Eric Sprott: Central Banks Are Keeping a Padlock on Gold Prices

Thursday, 07 Mar 2013 08:15 AM

By John Morgan

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Central banks are manipulating the price of gold to blunt the impact of their wanton economic policies, according to asset manager Eric Sprott.

Sprott, founder of both Sprott Asset Management and Canada’s large bullion holder, Sprott Money, acknowledged it may sound like a conspiracy theory. But he believes government intervention is the only logical reason gold prices are not higher.

“I would hypothesize that the central bankers know their policy of printing money is the most irresponsible thing imaginable, and they are suppressing gold and silver prices to hide their irresponsibility,” he told The Gold Report.

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Sprott said that without such manipulation, inflation would be raging, and the price of oil and agricultural commodities — not to mention gold itself — would be on a skyward trajectory.

The demand for physical gold is far beyond the supply of gold, according to Sprott’s research. He said the annual gold supply has not changed in 12 years, despite increasing demand from China, India, the U.S. Mint, silver and gold coin sales and even non-Western central banks.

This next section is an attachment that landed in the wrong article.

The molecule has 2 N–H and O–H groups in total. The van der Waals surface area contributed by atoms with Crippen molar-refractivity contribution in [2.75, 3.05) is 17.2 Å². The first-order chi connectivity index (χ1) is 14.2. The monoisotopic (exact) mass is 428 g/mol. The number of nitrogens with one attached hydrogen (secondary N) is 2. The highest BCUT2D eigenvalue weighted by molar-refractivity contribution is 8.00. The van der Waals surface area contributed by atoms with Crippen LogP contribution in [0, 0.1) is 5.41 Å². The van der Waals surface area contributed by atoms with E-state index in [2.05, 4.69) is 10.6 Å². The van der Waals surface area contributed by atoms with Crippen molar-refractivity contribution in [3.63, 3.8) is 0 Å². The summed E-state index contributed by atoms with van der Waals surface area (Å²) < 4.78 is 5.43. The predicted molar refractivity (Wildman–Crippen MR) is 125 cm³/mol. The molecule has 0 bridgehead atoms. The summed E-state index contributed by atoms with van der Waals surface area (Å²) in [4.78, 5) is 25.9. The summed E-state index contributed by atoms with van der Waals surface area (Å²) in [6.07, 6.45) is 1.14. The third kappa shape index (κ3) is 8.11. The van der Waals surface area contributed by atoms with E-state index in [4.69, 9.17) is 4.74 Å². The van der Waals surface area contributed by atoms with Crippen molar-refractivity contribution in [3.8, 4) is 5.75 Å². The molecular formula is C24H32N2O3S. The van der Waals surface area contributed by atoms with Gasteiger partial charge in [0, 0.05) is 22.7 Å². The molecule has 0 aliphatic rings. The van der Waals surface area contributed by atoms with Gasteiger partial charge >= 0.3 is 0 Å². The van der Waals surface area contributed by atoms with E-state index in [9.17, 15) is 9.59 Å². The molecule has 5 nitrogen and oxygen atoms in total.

“Where is this gold coming from? I think the Western central banks are selling gold to keep the lid on the price so everyone thinks their monetary policies are benign. Nothing could be further from the truth.”

According to Sprott, the world’s monthly production of gold is only 180 tons, and China and India together have recently bought it all.

“So where did the gold bought by the rest of the world come from? From the Western central banks, as far as I’m concerned.”

In the gold and silver funds he manages, Sprott said one-third is allocated to physical bullion assets, one-third to gold equities and one-third to silver equities.

Since 2004, China’s foreign currency reserves have ballooned more than 700 percent and are now enough to buy every central bank’s official gold supply — twice, GoldCore reported.

Bloomberg chart data shows China’s foreign reserves surpassed the value of all official bullion holdings in January 2004 and rose to $3.3 trillion at the end of 2012, GoldCore said.

The price of gold has not kept up with the rise in the value of Chinese and global foreign exchange holdings. Gold has increased just 263 percent since 2004, while the registered volume little changed, according to data based on International Monetary Fund and World Gold Council figures.

GoldCore predicted the People’s Bank of China, as well as other central banks, would continue diversification into gold from their huge foreign exchange reserves.

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